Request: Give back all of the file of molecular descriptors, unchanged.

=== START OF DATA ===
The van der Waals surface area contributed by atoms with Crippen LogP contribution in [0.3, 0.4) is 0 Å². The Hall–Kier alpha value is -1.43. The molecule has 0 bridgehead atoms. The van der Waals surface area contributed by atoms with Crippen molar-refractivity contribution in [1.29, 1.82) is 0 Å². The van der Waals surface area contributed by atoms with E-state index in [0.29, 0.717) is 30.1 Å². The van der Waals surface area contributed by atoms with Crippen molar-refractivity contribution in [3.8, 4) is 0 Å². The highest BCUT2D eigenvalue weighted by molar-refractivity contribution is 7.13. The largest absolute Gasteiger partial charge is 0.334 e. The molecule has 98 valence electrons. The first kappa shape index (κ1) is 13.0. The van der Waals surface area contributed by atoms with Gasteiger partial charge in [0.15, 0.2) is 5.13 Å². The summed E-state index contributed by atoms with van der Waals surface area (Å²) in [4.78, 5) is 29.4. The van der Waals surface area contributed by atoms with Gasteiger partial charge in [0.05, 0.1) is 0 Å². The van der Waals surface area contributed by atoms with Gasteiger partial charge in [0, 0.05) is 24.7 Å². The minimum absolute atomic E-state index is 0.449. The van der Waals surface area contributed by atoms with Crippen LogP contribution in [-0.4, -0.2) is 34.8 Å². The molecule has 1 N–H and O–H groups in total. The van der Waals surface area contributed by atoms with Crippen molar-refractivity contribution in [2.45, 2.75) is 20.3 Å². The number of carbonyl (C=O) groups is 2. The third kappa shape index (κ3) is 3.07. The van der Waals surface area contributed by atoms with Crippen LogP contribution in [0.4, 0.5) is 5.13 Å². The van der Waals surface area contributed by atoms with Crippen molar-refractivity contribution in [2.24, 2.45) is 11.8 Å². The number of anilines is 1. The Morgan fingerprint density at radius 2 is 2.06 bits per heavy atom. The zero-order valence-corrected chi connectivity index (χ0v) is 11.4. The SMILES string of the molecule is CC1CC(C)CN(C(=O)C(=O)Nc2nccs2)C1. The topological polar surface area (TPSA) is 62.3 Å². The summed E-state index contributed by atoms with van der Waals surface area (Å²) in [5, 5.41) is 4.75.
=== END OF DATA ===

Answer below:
The van der Waals surface area contributed by atoms with Crippen LogP contribution in [0.3, 0.4) is 0 Å². The Hall–Kier alpha value is -1.43. The molecule has 0 bridgehead atoms. The van der Waals surface area contributed by atoms with Crippen molar-refractivity contribution in [1.29, 1.82) is 0 Å². The van der Waals surface area contributed by atoms with E-state index in [0.29, 0.717) is 30.1 Å². The van der Waals surface area contributed by atoms with Crippen molar-refractivity contribution in [3.8, 4) is 0 Å². The highest BCUT2D eigenvalue weighted by molar-refractivity contribution is 7.13. The largest absolute Gasteiger partial charge is 0.334 e. The molecule has 98 valence electrons. The first kappa shape index (κ1) is 13.0. The van der Waals surface area contributed by atoms with Gasteiger partial charge in [0.15, 0.2) is 5.13 Å². The summed E-state index contributed by atoms with van der Waals surface area (Å²) in [4.78, 5) is 29.4. The van der Waals surface area contributed by atoms with Gasteiger partial charge in [0.05, 0.1) is 0 Å². The van der Waals surface area contributed by atoms with Gasteiger partial charge in [0, 0.05) is 24.7 Å². The minimum absolute atomic E-state index is 0.449. The van der Waals surface area contributed by atoms with Crippen LogP contribution in [-0.4, -0.2) is 34.8 Å². The molecule has 1 N–H and O–H groups in total. The van der Waals surface area contributed by atoms with Crippen molar-refractivity contribution in [2.45, 2.75) is 20.3 Å². The number of carbonyl (C=O) groups is 2. The third kappa shape index (κ3) is 3.07. The van der Waals surface area contributed by atoms with Crippen LogP contribution in [0.4, 0.5) is 5.13 Å². The van der Waals surface area contributed by atoms with Crippen molar-refractivity contribution in [2.24, 2.45) is 11.8 Å². The number of anilines is 1. The Morgan fingerprint density at radius 2 is 2.06 bits per heavy atom. The zero-order valence-corrected chi connectivity index (χ0v) is 11.4. The SMILES string of the molecule is CC1CC(C)CN(C(=O)C(=O)Nc2nccs2)C1. The topological polar surface area (TPSA) is 62.3 Å². The summed E-state index contributed by atoms with van der Waals surface area (Å²) in [5, 5.41) is 4.75.